The devious-minded Duchess of Death 

The devious-minded Duchess of Death  Sir Max (left) and Lady Mallowan in later years.
Agatha Christie: A Very Elusive Woman by Lucy Worsley (Hodder & Stoughton, €23.99/£25.00)

Dr Lucy Worsley has become very much a fixture on our small screens, with a distinct penchant for dressing up in period costumes, which to some leaves an impression of history as mere fancy dress with a modern accent, rather than the deep well of pain and suffering it all too often was.

She has been involved in a long series of television documentaries, which have proved very popular, as well as a stream of associated books.

A thread in her recent work on screen and in print has been about British murders of the past. So it was perhaps inevitable that she should be asked to write a biography of Agatha Christie, the most widely read detective story writer of all time. However, due to a lack of fresh materials on Agatha Christie, or Lady Mallowan, as she might be better called, the creator of Poirot and Miss Marple is a difficult subject.

Again inevitably, Worsley devotes much attention to the notorious “missing 11 days” of the writer’s life in 1926, when she simply disappeared from her home and nearly two weeks later was found in a hotel in Harrogate.


Worsley sees this, as do many other writers, as a case of a psychological breakdown. However, the difficulties she had in her marriage belong very much to the traumas left over from the Great War working themselves out in the social turmoil of the 1920s. She was then only in her mid 30s and had published her first novel only in 1920.

Agatha Christie with a few of her many novels.

Emerging from the event she had a new publisher and brought out The Murder of Roger Ackroyd, truly an astonishing landmark in detective fiction, as all her readers will know. This book was a major best-seller, over here and in America. She never looked back again as a writer, a new “Christie for Christmas” became a regular feature of the publishing year.

She had become in a sense a new person. And that person was a woman of varied achievement, which all the attention to what happened in 1926 detracts from. She became during the Great War years a qualified pharmacist and expert on poisons, which stood her in good stead later. She became, too, a truly professional writer in varied genres.

Her new publisher elevated her to “the Queen of Crime”, purely a marketing device. But a French expert on crime fiction more appropriately called her la Duchesse de la mort, the Duchess of death, which seems a far more appropriate title. But she was not so much elusive, as Worsley suggests, as intensely private, a deeply damaged victim of modern celebrity culture, who became wary of any kind of publicity or press intrusion. The public has no right to expect anything but new books from those who write.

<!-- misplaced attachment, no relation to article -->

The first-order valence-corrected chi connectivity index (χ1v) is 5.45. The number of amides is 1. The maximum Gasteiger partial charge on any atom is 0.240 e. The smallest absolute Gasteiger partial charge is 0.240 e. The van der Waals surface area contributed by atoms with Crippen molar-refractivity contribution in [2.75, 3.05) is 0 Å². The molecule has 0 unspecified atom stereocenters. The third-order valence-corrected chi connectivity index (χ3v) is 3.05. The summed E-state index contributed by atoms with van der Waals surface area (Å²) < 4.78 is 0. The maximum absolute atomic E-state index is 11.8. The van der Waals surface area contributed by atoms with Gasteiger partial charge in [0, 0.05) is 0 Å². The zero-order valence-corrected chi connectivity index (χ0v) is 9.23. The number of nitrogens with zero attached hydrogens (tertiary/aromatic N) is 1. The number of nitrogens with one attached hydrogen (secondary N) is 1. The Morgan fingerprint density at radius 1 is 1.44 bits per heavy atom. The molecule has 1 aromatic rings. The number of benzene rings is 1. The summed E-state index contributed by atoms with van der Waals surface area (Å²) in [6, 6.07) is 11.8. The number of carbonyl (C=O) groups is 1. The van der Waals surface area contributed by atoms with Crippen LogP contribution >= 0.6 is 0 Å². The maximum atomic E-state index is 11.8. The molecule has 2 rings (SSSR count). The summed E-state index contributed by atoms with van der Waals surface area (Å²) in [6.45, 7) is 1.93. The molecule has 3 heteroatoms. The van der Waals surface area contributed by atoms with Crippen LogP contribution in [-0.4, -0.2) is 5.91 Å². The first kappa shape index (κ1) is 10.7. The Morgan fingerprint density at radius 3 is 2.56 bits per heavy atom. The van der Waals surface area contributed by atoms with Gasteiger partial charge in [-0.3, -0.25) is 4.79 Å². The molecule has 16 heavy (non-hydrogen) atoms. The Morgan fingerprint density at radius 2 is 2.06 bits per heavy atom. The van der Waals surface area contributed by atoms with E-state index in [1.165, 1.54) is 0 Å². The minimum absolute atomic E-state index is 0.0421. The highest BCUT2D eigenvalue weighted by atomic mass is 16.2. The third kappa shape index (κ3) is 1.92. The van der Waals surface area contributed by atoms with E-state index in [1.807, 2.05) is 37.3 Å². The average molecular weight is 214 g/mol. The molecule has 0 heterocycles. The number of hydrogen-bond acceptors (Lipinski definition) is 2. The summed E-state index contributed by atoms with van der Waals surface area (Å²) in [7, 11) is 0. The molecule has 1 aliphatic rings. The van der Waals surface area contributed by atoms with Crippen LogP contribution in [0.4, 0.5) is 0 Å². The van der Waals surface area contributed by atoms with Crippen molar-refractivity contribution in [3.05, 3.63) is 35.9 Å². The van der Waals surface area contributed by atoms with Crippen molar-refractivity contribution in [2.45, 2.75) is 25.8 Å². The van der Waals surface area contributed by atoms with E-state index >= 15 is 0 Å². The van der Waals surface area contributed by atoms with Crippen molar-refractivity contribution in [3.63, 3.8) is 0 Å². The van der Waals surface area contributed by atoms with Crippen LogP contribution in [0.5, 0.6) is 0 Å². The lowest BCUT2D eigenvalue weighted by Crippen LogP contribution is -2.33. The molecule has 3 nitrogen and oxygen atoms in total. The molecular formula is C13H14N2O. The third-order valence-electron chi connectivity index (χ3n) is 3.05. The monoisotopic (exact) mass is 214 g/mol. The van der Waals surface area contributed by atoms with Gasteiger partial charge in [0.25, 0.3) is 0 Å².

But after 1930, when she married Max Mallowan, some 16 years her junior, she became an accomplished archaeological worker on her husband’s expeditions to the Middle East as a photographic artist and a specialist in the reconstruction of the shattered pots of ancient cultures that play such an important part in the modern system of archaeological dating. She has Poirot comment in several novels on the similarity of outlook, or should it be insight, of the detective and the archaeologist.

But what her biographers rarely allude to, and which would indeed enlarge our ideas about her moral universe, is her religion. She was a believing Anglican and Christianity inspired much of her overall outlook without obtruding too greatly into her books. But her faith provided her with a moral horizon that affected her views on life, death, and justice.

Golden Age

This was not in the era of her best work such a rare thing. A stream of Christianity runs through Golden Age detective literature. We should not forget GK Chesterton, Freeman Wills Croft, Dorothy L. Sayers, PD James and others.

Religion is an element in Agatha Christie’s work that most of those who write about her shy away from, perhaps from a fear of upsetting the readers of recent decades who love murder, mayhem, and Nordic noir, but don’t care much for religion. But I suspect her quiet undemonstrative faith may be a way into her mind and soul which biographers should not neglect. Though Poirot is supposedly a Belgian Catholic, his imagination like his creator’s is permeated by the words and images of the King James Bible as well as English nursery rhymes.

I also think that anyone who wants to approach and understand “the real Agatha Christie” should be sure to read Agatha Christie and Archaeology, a magnificent book by Charlotte Trumpler and others (British Museum Press, €15.99) which explores the dimensions of her work, life and writing in the Middle East with her second husband.


Sir Max’s last great achievement was the excavation of the ancient city of Nimrud in Upper Mesopotamia (now in modern Iraq), which he published in two large books as a boxed set through Collins, his wife’s publishers, to which he was able to give a more elaborate presentation to than is usual for books of this kind. One suspects the royalties of his wife rightly subsidised this monument to his career.

Alas news now comes that the terrorists of Islamic State are destroying the remnants of this great city from “the age of ignorance”, as they refer to pre-Islamic times. They have stripped out such mobile pieces of art as can be shipped off through the international black market to Paris, London and New York to fund the continuing operations of IS. Thus do rich art collectors subsidise crime.

It would have broken the hearts of the redoubtable couple who worked so hard to reveal the ancient city of Old Testament times to the modern world. Age of ignorance indeed.